Comic Book Films: Critical Reception V. Fan Reception

Critical Reception is oftentimes one of the determining factors as to whether or not a film is generally considered successful. Critics have been seen as an important factor in determining how a film is received and comic book films are no exception to this attitude. There have been several Comic Book Films that have been released and while some achieve critical and commercial success while others have not, but few have hit the point where the critics consensus and the fans consensus are at a divide. This year it seems like we have had this come to the forefront as big properties have made divisive films and entries in their series, but it has been a constant occurrence that makes film criticism more interesting and complicated.

In 2009 when Zack Snyder released Watchmen it was met by a sharp divide of opinions. Critically the film got mixed reviews, but many fans of the original comic embraced it because of how accurately it adapted it. In fact it is regarded by loyal fans as one of the most accurate comic book to film adaptations so far with dialogue being for the most part word for word the same. I am definitely one of those people who disagreed with the critics because I thought that Snyder did a wonderful adaptation that was visually striking and captured the tone set out in Alan Moore’s work well. It’s a film that has garnered a cult following of sorts. A cult following is defined by a smaller group of loyal fans who are dedicated to it. The term is generally used when referring to horror films that have garnered a following, but comic book movies are no exception to this type of following.

With this in mind Man of Steel and this year’s Batman V. Superman faced the same sort of divisive reception. Many DC fans have embraced both films and absolutely loved them while critics were mixed for Man of Steel and generally strongly disliked Batman V. Superman. Opinions vary for both of these films. I’ve read and heard arguments for people who loved these films and from people who absolutely hate them. These two films are some of  the most polarizing comic book films of all time and in the long run that might not be such a bad thing. It just shows that these are films with a little more depth to them and they keep being talked about. Having a film that is talked about is never a bad thing and there is a potential for a following for both films from loyal DC fans.

I’ve also seen some people come to the defense of X-Men Apocalypse. Some reviews for this film  have been quite mediocre, but fans of the franchise have also praised it. I’ve read a myriad of opinions on this film that range from comic fans who complain about the accuracy, film critics who don’t like the way the film was made, and fans of the film franchise who enjoy the film as part of the series. Whatever side you fall on it could be another example of fan divide.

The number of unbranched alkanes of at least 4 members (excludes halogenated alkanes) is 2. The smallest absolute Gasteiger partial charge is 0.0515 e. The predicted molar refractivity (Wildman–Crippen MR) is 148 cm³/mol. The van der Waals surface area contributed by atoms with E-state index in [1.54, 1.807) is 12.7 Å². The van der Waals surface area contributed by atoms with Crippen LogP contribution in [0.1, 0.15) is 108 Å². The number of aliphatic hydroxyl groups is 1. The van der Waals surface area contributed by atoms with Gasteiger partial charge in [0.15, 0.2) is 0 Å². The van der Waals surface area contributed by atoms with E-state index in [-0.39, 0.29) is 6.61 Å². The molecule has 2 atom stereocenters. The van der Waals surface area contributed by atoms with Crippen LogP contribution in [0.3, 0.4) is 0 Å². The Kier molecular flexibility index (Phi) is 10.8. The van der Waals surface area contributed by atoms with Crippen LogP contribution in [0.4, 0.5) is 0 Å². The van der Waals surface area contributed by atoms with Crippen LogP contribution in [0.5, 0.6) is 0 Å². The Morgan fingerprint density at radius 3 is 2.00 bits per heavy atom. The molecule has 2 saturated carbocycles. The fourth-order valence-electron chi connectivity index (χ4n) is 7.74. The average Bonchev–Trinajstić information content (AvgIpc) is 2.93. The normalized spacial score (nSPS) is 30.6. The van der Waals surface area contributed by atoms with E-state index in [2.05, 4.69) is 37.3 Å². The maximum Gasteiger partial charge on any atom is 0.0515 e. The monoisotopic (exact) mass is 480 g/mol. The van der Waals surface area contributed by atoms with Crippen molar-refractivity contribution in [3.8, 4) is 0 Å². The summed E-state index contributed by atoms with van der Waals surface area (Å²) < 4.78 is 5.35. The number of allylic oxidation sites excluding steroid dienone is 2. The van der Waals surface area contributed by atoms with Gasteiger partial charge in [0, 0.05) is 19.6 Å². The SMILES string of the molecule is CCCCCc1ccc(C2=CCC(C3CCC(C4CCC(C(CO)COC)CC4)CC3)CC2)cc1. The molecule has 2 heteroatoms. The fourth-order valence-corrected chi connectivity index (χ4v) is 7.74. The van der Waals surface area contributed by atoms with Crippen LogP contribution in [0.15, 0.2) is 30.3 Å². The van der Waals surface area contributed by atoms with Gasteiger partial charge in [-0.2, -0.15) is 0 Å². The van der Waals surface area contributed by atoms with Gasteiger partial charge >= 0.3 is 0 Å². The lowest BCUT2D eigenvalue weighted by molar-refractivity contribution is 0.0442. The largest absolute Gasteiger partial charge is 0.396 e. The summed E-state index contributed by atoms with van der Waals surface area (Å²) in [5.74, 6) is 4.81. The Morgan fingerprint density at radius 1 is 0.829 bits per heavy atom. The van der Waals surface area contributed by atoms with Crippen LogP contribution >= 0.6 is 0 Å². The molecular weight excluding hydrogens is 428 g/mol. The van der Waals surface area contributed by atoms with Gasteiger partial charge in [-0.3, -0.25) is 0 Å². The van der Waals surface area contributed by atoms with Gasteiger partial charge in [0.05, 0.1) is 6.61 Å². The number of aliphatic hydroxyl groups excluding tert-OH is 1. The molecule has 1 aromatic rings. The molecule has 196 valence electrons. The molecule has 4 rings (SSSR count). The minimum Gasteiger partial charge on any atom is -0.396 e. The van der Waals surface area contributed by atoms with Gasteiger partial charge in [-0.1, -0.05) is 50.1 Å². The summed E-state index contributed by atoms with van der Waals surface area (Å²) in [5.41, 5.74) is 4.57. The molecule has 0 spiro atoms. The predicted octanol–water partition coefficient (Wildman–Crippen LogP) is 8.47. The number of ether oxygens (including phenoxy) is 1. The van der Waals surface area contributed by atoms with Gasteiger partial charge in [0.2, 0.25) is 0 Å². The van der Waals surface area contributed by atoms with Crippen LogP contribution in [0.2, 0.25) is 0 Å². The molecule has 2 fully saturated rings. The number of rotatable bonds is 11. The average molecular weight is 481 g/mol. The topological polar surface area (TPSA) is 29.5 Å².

Film is a fascinating medium. One that can be dissected from both an objective perspective, but also seen from a subjective point of view as well. There are rules when it comes to editing, cinematography, sound editing, acting, but it all comes down to whether or not the audience was entertained by the final product. If you happen to see a film that has gotten less than favorable reviews, but you happen to like it then that is great and shouldn’t be looked down on. It’s your own opinion because film like any art should be subjective. Art and film is about self-reflection so your tastes often reflect who you are.  If a film worked for you then it succeeded in what it set out to do.

The goal of most filmmakers is to make finished products that affect people in some way. They want their audiences to be entertained by the film that they make and even if their film is met with negative reception from critics the fans can really bring new life to a property. There are so many stories of films being released to some poor reception, but gaining popularity because of fans over the years. John Carpenter’s 1982 version of The Thing was met with initial negative reception, but over the years it has gained traction and is considered as one of the greatest horror films. This example may be in the horror genre, but the comic book fans are just as passionate and have the ability to change the perception on how a film is received .

When you have an opinion don’t be afraid to differ from the mainstream consensus. Challenge the established opinions if you must. Be respectful about your opinion and hold onto it because it represents your own feelings and experiences. A bad review on a film doesn’t mean that it should determine or lessen your personal experiences with it.


So what do you think of this? Has there been an experience where you strongly disagreed with the critics?  Let us know in the comments!

Christian Michael Stoic

Christian Michael Stoic

Christian Michael Stoic is a writer, filmmaker, and comic lover from Los Angeles, CA. Heroic Hollywood is his introduction into the world of Journalism which...